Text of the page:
It is possible that aspirin and vitamin C interact synergistically, each increasing the effect of other active ingredient. This interaction enables macrophages – cells that destroy foreign bodies such as bacteria – to be better during a cold treatment. Thus, the severity of cold symptoms are reduced.

It’s important to understand that ordinary people besides drug therapy, the heart must be protected by adopting an orderly lifestyle, proper diet, avoid sedentary lifestyle and stress control.

Treatment with aspirin remains a crucial element of care to prevent myocardial infarction especially in patients at high risk – data indicate that low-dose aspirin reduces vascular events in patients. However, we must consider the benefits of low dose aspirin compared with the risk of gastrointestinal bleeding. The benefit: risk is based on several international guidelines that support the use of low dose aspirin for primary prevention of cardiovascular events.

Did you know…

* In 1899, aspirin was distributed in pharmacies in encapsulated powder form in bottles of 250 grams.

* In 1982 John Vane received the Nobel Prize in medicine for discovering the action of acetylsalicylic acid as an inhibitor of prostaglandin biosynthesis and has been awarded by Queen Elizabeth II

* That same year, aspirin is considered by the National Academy of Science of England as the best painkiller in the world because of its proven effectiveness against headaches.

3 Ways Aspirin Can Kill You

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Did you know aspirin can kill you?

Despite frequent reminders, many patients are still of the opinion that Tylenol, aspirin, and ibuprofen are all about the same. It makes me cringe every time I hear it. Were you aware that if aspirin were presented to the FDA today it would not be approved for over-the-counter sale? It’s much too dangerous! It might not even be condoned as an anti-inflammatory medication, although its properties as a blood thinner would probably warrant approval as such (i.e., to prevent heart attacks.)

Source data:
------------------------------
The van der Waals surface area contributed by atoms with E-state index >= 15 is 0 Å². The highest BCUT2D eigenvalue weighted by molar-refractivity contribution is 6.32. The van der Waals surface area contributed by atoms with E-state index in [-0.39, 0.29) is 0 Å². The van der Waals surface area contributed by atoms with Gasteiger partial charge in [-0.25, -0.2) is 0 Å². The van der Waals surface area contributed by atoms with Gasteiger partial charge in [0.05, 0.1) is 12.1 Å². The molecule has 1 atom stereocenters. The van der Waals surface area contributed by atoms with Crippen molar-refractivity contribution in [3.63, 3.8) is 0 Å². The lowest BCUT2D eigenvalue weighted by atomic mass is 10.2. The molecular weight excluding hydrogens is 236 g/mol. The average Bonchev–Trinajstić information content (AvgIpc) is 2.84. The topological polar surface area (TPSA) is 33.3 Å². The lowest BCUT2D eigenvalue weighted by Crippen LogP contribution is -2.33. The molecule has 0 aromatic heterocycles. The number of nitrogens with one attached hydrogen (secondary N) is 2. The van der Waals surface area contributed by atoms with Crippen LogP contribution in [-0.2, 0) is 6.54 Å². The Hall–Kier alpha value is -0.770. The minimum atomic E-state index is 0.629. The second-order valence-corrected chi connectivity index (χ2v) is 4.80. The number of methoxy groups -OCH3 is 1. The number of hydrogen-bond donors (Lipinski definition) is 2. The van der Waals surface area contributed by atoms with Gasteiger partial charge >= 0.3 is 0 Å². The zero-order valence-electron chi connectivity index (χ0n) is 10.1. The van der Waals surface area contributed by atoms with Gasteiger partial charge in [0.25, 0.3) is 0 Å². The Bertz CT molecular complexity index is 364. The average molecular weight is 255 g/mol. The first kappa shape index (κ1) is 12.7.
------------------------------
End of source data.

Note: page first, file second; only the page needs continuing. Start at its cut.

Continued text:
So how can aspirin kill you? Here are the top 3 ways, which are seen regularly in every emergency room.

  • Stomach bleeding.
  • Aspirin is acetylsalicylic acid. Even though the stomach makes hydrochloric acid on its own, it is not necessarily able to tolerate the introduction of additional acid. Imagine pouring acid on your hand all day. Sooner or later you’d burn a hole through your skin. The same can happen in the stomach, creating an ulcer. Sometimes rather than create an ulcer, the entire lining of the stomach becomes irritated (gastritis). The tiny blood vessels just beneath the surface can be eroded and then bleed. The use of aspirin is one of the most common causes of stomach and other gastrointestinal bleeding. You may not think you could bleed to death from this, but it happens every day. Fortunately, emergency care and blood transfusions have prevented most deaths due to stomach erosion by aspirin.

  • Aspirin allergy.
  • Although nearly everyone understands that a person can be allergic to penicillin, because aspirin is available without prescription, it is perceived as safe. However, many people are allergic to aspirin. A mild case may cause itching and perhaps hives. A moderate case may also cause angioedema, or swelling of the face, hands, and other areas of the body. A severe case can cause swelling in the bronchial tubes and subsequent airway obstruction. This can be a medical emergency that, untreated, leads to suffocation and death.

  • Acidosis.
  • When an overdose of acetylsalicylic acid is ingested, it may poison cellular metabolism, leading to high blood acid levels (metabolic acidosis). Eventually this may result in multiple organ failure and collapse. If the drug is not removed via dialysis, a person can easily die of an accidental or intentional aspirin overdose.

    Clearly, taking excess aspirin is like playing with fire. Because a little may not hurt you does not mean taking more is safe. Consult your doctor if you require aspirin on a regular basis. There are many safer alternatives.